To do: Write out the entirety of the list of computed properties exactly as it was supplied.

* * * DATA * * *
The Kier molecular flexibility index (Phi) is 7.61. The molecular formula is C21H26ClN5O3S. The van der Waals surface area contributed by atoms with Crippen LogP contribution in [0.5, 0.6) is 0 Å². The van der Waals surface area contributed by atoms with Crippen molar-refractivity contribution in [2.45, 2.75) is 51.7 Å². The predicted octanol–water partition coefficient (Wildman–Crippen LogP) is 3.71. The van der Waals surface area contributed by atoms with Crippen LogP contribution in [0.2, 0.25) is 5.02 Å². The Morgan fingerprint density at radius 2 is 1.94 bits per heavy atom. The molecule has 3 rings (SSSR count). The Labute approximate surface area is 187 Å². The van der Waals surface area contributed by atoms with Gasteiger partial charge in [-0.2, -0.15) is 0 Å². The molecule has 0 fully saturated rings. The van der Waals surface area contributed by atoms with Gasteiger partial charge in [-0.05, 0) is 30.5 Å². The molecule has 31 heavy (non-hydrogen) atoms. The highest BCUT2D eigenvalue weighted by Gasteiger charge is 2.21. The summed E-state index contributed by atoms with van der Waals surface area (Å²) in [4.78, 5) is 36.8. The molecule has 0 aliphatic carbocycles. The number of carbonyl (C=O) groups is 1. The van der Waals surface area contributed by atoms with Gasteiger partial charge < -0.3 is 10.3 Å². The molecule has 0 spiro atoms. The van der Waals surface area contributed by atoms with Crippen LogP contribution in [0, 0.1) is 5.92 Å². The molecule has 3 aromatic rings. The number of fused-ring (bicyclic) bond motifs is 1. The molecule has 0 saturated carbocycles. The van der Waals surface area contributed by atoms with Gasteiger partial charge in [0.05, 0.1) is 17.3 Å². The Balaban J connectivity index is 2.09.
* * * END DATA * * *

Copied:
The Kier molecular flexibility index (Phi) is 7.61. The molecular formula is C21H26ClN5O3S. The van der Waals surface area contributed by atoms with Crippen LogP contribution in [0.5, 0.6) is 0 Å². The van der Waals surface area contributed by atoms with Crippen molar-refractivity contribution in [2.45, 2.75) is 51.7 Å². The predicted octanol–water partition coefficient (Wildman–Crippen LogP) is 3.71. The van der Waals surface area contributed by atoms with Crippen LogP contribution in [0.2, 0.25) is 5.02 Å². The Morgan fingerprint density at radius 2 is 1.94 bits per heavy atom. The molecule has 3 rings (SSSR count). The Labute approximate surface area is 187 Å². The van der Waals surface area contributed by atoms with Gasteiger partial charge in [-0.2, -0.15) is 0 Å². The molecule has 0 fully saturated rings. The van der Waals surface area contributed by atoms with Gasteiger partial charge in [-0.05, 0) is 30.5 Å². The molecule has 31 heavy (non-hydrogen) atoms. The highest BCUT2D eigenvalue weighted by Gasteiger charge is 2.21. The summed E-state index contributed by atoms with van der Waals surface area (Å²) in [4.78, 5) is 36.8. The molecule has 0 aliphatic carbocycles. The number of carbonyl (C=O) groups is 1. The van der Waals surface area contributed by atoms with Gasteiger partial charge < -0.3 is 10.3 Å². The molecule has 0 spiro atoms. The van der Waals surface area contributed by atoms with Crippen LogP contribution in [0, 0.1) is 5.92 Å². The molecule has 3 aromatic rings. The number of fused-ring (bicyclic) bond motifs is 1. The molecule has 0 saturated carbocycles. The van der Waals surface area contributed by atoms with Gasteiger partial charge in [0.05, 0.1) is 17.3 Å². The Balaban J connectivity index is 2.09.